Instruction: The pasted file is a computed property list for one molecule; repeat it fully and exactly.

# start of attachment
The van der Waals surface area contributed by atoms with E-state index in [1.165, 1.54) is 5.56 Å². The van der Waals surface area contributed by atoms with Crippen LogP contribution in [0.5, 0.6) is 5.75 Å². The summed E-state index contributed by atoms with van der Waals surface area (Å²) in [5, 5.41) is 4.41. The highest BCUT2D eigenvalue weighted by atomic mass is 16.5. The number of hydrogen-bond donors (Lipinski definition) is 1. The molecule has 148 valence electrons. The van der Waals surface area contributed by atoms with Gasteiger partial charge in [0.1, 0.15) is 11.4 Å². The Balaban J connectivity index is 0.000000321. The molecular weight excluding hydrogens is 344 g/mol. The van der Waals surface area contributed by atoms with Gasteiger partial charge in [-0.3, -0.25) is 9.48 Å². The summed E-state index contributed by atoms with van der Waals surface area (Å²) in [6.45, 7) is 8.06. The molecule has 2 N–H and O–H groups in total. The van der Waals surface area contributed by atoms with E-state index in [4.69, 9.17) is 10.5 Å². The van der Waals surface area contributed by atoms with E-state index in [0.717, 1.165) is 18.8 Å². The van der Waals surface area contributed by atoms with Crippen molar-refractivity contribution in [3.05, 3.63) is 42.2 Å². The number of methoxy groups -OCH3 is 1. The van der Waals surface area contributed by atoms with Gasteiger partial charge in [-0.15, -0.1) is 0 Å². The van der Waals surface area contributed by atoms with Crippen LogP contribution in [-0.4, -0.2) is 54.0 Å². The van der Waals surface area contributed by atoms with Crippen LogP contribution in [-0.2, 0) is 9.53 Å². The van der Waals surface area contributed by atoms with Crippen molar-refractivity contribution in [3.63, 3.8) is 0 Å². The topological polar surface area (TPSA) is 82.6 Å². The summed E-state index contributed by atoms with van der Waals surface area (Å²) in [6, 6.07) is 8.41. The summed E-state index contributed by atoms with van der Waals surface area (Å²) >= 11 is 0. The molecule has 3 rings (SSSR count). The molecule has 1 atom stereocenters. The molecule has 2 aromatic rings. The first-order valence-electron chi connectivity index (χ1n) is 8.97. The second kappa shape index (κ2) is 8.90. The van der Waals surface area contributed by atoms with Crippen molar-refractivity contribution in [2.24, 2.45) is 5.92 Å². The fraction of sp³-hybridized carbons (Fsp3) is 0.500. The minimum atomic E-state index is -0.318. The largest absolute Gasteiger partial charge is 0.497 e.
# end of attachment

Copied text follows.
The van der Waals surface area contributed by atoms with E-state index in [1.165, 1.54) is 5.56 Å². The van der Waals surface area contributed by atoms with Crippen LogP contribution in [0.5, 0.6) is 5.75 Å². The summed E-state index contributed by atoms with van der Waals surface area (Å²) in [5, 5.41) is 4.41. The highest BCUT2D eigenvalue weighted by atomic mass is 16.5. The number of hydrogen-bond donors (Lipinski definition) is 1. The molecule has 148 valence electrons. The van der Waals surface area contributed by atoms with Gasteiger partial charge in [0.1, 0.15) is 11.4 Å². The Balaban J connectivity index is 0.000000321. The molecular weight excluding hydrogens is 344 g/mol. The van der Waals surface area contributed by atoms with Gasteiger partial charge in [-0.3, -0.25) is 9.48 Å². The summed E-state index contributed by atoms with van der Waals surface area (Å²) in [6.45, 7) is 8.06. The molecule has 2 N–H and O–H groups in total. The van der Waals surface area contributed by atoms with E-state index in [4.69, 9.17) is 10.5 Å². The van der Waals surface area contributed by atoms with E-state index in [0.717, 1.165) is 18.8 Å². The van der Waals surface area contributed by atoms with Crippen molar-refractivity contribution in [3.05, 3.63) is 42.2 Å². The number of methoxy groups -OCH3 is 1. The van der Waals surface area contributed by atoms with Gasteiger partial charge in [-0.15, -0.1) is 0 Å². The van der Waals surface area contributed by atoms with Crippen LogP contribution in [-0.4, -0.2) is 54.0 Å². The van der Waals surface area contributed by atoms with Crippen LogP contribution in [-0.2, 0) is 9.53 Å². The van der Waals surface area contributed by atoms with Crippen molar-refractivity contribution in [3.63, 3.8) is 0 Å². The topological polar surface area (TPSA) is 82.6 Å². The summed E-state index contributed by atoms with van der Waals surface area (Å²) in [6, 6.07) is 8.41. The summed E-state index contributed by atoms with van der Waals surface area (Å²) >= 11 is 0. The molecule has 3 rings (SSSR count). The molecule has 1 atom stereocenters. The molecule has 2 aromatic rings. The first-order valence-electron chi connectivity index (χ1n) is 8.97. The second kappa shape index (κ2) is 8.90. The van der Waals surface area contributed by atoms with Crippen molar-refractivity contribution in [2.24, 2.45) is 5.92 Å². The fraction of sp³-hybridized carbons (Fsp3) is 0.500. The minimum atomic E-state index is -0.318. The largest absolute Gasteiger partial charge is 0.497 e.